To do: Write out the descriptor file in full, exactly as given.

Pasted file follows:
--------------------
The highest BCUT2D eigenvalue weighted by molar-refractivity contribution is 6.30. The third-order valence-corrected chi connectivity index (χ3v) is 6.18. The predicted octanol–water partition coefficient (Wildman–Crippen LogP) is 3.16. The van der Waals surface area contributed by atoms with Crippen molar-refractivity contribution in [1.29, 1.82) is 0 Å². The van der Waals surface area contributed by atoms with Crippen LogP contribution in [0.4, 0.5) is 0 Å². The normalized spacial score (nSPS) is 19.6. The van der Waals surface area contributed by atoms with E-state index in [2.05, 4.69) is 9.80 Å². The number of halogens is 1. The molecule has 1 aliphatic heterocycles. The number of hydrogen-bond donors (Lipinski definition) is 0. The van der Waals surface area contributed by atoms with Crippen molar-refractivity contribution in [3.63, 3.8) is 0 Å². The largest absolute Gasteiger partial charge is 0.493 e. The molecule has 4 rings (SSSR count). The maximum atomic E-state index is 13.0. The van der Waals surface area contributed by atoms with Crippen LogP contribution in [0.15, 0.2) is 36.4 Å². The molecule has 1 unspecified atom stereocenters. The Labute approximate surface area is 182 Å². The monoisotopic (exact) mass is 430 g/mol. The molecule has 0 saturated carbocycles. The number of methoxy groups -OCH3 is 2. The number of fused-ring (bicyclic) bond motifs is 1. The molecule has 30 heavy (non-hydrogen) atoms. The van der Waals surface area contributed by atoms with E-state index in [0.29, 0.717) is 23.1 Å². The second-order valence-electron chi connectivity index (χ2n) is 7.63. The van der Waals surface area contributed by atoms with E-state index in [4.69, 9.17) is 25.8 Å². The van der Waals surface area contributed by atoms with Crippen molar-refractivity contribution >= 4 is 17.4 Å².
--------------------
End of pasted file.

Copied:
The highest BCUT2D eigenvalue weighted by molar-refractivity contribution is 6.30. The third-order valence-corrected chi connectivity index (χ3v) is 6.18. The predicted octanol–water partition coefficient (Wildman–Crippen LogP) is 3.16. The van der Waals surface area contributed by atoms with Crippen molar-refractivity contribution in [1.29, 1.82) is 0 Å². The van der Waals surface area contributed by atoms with Crippen LogP contribution in [0.4, 0.5) is 0 Å². The normalized spacial score (nSPS) is 19.6. The van der Waals surface area contributed by atoms with E-state index in [2.05, 4.69) is 9.80 Å². The number of halogens is 1. The molecule has 1 aliphatic heterocycles. The number of hydrogen-bond donors (Lipinski definition) is 0. The van der Waals surface area contributed by atoms with Crippen molar-refractivity contribution in [3.63, 3.8) is 0 Å². The largest absolute Gasteiger partial charge is 0.493 e. The molecule has 4 rings (SSSR count). The maximum atomic E-state index is 13.0. The van der Waals surface area contributed by atoms with Crippen LogP contribution in [0.15, 0.2) is 36.4 Å². The molecule has 1 unspecified atom stereocenters. The Labute approximate surface area is 182 Å². The monoisotopic (exact) mass is 430 g/mol. The molecule has 0 saturated carbocycles. The number of methoxy groups -OCH3 is 2. The number of fused-ring (bicyclic) bond motifs is 1. The molecule has 30 heavy (non-hydrogen) atoms. The van der Waals surface area contributed by atoms with E-state index in [0.29, 0.717) is 23.1 Å². The second-order valence-electron chi connectivity index (χ2n) is 7.63. The van der Waals surface area contributed by atoms with E-state index in [4.69, 9.17) is 25.8 Å². The van der Waals surface area contributed by atoms with Crippen molar-refractivity contribution >= 4 is 17.4 Å².